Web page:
Two of Europe's biggest airline groups would like to see more women taking up engineering and pilot roles, but cite a lack of female applicants that is making progress tough.
"We are still finding that when we advertise for jobs… we are getting 70%, 80% male applicants," said IAG chief executive Willie Walsh during a panel discussion at the A4E Aviation Summit in Brussels on 6 March. "It should be 50:50. And I can't understand why it wouldn't be 50:50, other than we are just not yet convincing young women that aviation holds opportunities for them."
Ryanair chief executive Michael O'Leary says his airline likewise finds that applicants for pilot roles tend to be overwhelmingly male. "We do recruitment days for pilot cadets – it's 90% male and 10% female," he says. "You do a recruitment day for cabin crew, it's the other way around: it's 80-20 female-male. We need to encourage more women to consider [airline] pilot as a career."
He argues: "There’s nothing wrong with the gender balance in aviation. In fact, it’s heavily skewed towards females, but they are generally on the cabin-crew side."
At the same event, Boeing's senior vice-president of commercial sales and marketing Ihssane Mounir suggested that the airframer had found some success in improving the gender balance in engineering roles by educating girls about careers in aviation from a young age.
"It had to be a deliberate plan to do it," Mounir says. "You had to go work at the lower levels, the high-school levels, before high-school levels, and get young ladies very interested in the engineering world and making sure that they feel comfortable doing it.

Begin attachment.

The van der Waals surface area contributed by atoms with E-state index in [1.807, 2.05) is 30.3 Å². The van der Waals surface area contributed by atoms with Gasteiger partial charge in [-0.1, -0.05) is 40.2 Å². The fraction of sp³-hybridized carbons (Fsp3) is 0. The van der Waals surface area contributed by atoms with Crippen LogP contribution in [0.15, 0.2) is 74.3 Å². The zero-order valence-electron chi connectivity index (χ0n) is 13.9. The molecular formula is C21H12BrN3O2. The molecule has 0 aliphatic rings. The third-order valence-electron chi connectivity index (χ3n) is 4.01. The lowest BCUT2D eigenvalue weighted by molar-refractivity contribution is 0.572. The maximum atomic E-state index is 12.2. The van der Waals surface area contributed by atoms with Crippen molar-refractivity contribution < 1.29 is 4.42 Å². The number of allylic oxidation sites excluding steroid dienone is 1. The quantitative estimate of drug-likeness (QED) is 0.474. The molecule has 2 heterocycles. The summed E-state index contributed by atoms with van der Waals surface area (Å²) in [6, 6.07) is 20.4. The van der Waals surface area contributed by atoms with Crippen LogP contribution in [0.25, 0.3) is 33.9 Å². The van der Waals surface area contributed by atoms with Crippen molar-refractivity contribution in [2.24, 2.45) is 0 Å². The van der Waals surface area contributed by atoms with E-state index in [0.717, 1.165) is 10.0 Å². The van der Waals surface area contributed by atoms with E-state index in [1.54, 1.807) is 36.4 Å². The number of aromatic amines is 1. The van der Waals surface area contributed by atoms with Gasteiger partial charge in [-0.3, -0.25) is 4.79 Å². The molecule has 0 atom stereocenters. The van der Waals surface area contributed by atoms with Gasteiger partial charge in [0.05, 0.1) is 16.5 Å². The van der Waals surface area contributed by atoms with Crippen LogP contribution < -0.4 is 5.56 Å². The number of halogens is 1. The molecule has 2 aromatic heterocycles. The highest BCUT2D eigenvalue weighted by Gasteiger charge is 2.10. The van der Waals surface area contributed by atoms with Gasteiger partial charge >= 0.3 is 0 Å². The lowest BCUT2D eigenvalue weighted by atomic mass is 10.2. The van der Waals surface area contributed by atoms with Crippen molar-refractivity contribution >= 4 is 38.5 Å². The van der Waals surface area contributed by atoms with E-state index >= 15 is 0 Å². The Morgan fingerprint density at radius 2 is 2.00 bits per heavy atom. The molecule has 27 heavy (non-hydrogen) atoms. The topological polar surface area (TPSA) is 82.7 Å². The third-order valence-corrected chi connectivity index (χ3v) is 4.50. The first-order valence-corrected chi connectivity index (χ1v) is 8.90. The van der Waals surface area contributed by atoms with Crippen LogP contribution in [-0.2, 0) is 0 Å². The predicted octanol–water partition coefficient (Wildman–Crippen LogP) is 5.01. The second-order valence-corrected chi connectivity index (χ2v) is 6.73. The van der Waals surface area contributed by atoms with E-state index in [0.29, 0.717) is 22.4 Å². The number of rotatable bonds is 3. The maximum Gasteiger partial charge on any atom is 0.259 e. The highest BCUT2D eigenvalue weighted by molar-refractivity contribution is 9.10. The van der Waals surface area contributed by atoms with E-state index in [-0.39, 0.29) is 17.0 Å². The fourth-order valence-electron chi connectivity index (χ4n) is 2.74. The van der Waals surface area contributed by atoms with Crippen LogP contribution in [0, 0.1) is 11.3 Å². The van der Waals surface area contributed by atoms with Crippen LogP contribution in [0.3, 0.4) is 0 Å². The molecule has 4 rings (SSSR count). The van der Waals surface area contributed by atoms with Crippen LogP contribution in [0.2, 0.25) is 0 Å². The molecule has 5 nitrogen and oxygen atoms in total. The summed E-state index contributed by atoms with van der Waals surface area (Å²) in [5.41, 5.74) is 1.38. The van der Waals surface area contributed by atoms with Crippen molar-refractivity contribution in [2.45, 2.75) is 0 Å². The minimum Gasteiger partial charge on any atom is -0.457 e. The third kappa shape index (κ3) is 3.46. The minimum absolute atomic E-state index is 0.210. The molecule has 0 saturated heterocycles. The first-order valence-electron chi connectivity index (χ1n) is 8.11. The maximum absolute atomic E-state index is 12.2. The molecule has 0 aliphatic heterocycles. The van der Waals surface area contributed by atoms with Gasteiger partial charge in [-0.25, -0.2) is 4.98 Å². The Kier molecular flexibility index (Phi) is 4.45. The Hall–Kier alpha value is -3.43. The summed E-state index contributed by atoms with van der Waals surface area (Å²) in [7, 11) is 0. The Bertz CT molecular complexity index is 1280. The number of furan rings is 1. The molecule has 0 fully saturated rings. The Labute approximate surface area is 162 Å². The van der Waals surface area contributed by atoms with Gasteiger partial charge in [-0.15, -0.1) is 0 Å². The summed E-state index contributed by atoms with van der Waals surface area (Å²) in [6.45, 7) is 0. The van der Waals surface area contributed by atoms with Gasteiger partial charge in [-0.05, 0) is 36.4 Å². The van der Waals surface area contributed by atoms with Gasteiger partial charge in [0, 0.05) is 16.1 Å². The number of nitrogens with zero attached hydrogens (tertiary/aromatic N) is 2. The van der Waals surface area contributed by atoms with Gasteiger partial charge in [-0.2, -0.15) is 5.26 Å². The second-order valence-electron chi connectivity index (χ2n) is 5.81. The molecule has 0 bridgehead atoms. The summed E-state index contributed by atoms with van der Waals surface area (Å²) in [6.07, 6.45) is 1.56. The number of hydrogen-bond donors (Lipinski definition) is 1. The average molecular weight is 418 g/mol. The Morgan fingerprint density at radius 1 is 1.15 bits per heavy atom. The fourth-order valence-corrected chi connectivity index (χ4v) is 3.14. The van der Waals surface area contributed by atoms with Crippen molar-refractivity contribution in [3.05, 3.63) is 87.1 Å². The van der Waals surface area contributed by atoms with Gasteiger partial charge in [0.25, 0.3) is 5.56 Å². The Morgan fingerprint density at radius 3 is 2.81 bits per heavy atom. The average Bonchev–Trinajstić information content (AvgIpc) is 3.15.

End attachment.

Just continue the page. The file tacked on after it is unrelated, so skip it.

"I've got two young daughters and at the weekends I take them to the factory and show them around," he adds. "They too can do this."
Walsh agrees that the "fascinating challenge" of attracting more women into the industry can only be addressed by convincing young girls to consider a career in aviation.
"We're out there in the schools – and you've got to get into the schools because we've got to get them at an early age… get them thinking about aviation, get them thinking about engineering, get them thinking about flying as opportunities for them.
"This is a job that everybody needs to participate in," Walsh adds. "We have a responsibility to talk about the opportunities and make sure that what has been historically seen as a male-dominated industry addresses that."
He cites the example of the pilot gender mix at Aer Lingus. The carrier recruited its first female pilot in 1977, Walsh recalls, and about one in 10 such positions today are filled by women.
"It has taken over 40 years to get from zero to 10%," he says. "It is unacceptable, but there is no simple, easy solution."
The pay and conditions afforded to pilots should, in O'Leary's view, make the role "a great career for someone with a family".
He notes: "You do five [days] on, four off... You are limited to 900 hours a year – 18-and-a-half hours a week – and you get paid 200 grand a year. We need to communicate that message more actively to women."
O'Leary – whose airline has been mired in negotiations with pilot unions across Europe in recent months – concludes: "If we had more female pilots, you'd have a generally more sensible pilot body anyway, because women tend to be more intelligent and more sensible than men at the best of times."